Hamlet (1990) Mel Gibson, Glenn Close, Alan Bates, Paul Scofield Movie Review

Hamlet (1990)   2/52/52/52/52/5

Mel Gibson in Hamlet (1990)

Bard on a Wire

Struggling with the death of his father (Paul Scofield, Hamlet (Mel Gibson), the prince of Denmark, must gaze on as his mother Gertrude (Glenn Close) waste's no time in marrying his uncle, Claudius (Alan Bates) who assumes the throne. But Hamlet receives a visit from the ghost of his father who claims his death was in fact murder and that it was Claudius who was behind it. Angered, Hamlet vows revenge for his father's murder but between his procrastinating and elements of self doubt things don't work well.

I was once called a philistine by a movie critic when I had mentioned that the only Shakespeare I had read was Macbeth which I had to do as part of school work. The thing is his insult did nothing to spur me on to read other works by Shakespeare or venture into theatre land to see them performed on stage. But it didn't deter me either and whilst I don't go out of my way to watch adaptations of Shakespeare's novel on the screen I have watched a few, although I am yet to be blown away by any of the versions I have watched.

That brings me to "Hamlet" the Franco Zeffirelli version from 1990 famous more for starring Mel Gibson and a host of famous names than for being anything special. Now I have read other opinions, some claim it is butchery to take "Hamlet" and not only leave things out whilst playing with the timeline whilst I have read how the changes help to make it work as a movie. Well of course I don't know whether the changes help or not what I so know is that despite the cast this version did little to engage me which is what I really wanted. Yes I wanted a Shakespeare movie whilst traditional had the appeal to those who don't do Shakespeare and this isn't it.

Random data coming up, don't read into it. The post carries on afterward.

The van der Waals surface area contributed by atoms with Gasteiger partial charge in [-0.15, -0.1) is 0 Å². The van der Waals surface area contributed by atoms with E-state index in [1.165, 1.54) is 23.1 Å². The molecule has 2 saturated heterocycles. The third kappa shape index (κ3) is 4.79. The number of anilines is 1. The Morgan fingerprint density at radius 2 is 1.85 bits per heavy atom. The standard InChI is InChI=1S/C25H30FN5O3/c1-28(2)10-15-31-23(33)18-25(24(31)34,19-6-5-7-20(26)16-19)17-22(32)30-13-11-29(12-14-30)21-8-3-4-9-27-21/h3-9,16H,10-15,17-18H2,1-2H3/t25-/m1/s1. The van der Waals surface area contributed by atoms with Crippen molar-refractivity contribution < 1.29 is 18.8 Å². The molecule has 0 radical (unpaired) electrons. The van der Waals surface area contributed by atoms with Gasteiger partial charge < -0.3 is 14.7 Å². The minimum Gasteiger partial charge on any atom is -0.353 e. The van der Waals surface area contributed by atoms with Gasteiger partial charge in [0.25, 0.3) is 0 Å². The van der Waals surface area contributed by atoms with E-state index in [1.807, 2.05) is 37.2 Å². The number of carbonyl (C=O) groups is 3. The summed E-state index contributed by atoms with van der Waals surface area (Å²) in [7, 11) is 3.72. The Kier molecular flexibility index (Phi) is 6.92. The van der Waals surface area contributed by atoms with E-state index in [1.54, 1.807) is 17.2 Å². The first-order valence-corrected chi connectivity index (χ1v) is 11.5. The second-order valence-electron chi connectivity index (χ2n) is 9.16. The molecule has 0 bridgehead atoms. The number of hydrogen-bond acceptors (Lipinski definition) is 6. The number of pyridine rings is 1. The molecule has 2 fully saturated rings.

As such this philistine watched Mel Gibson and his co-stars in "Hamlet" and what it felt like was actors delivering their lines putting in some mannerisms but never once delivering character. It makes watching "Hamlet" a taxing experience and whilst not lifeless never delivering the electrifying performances that grab the audience and gets them involved.

What this all boils down to is that "Hamlet" technically is an okay production with some nice sets and a subtle score. But as someone who doesn't do "Shakespeare it did little to convert me in to seeking out another adaptation of Shakespeare in a hurry.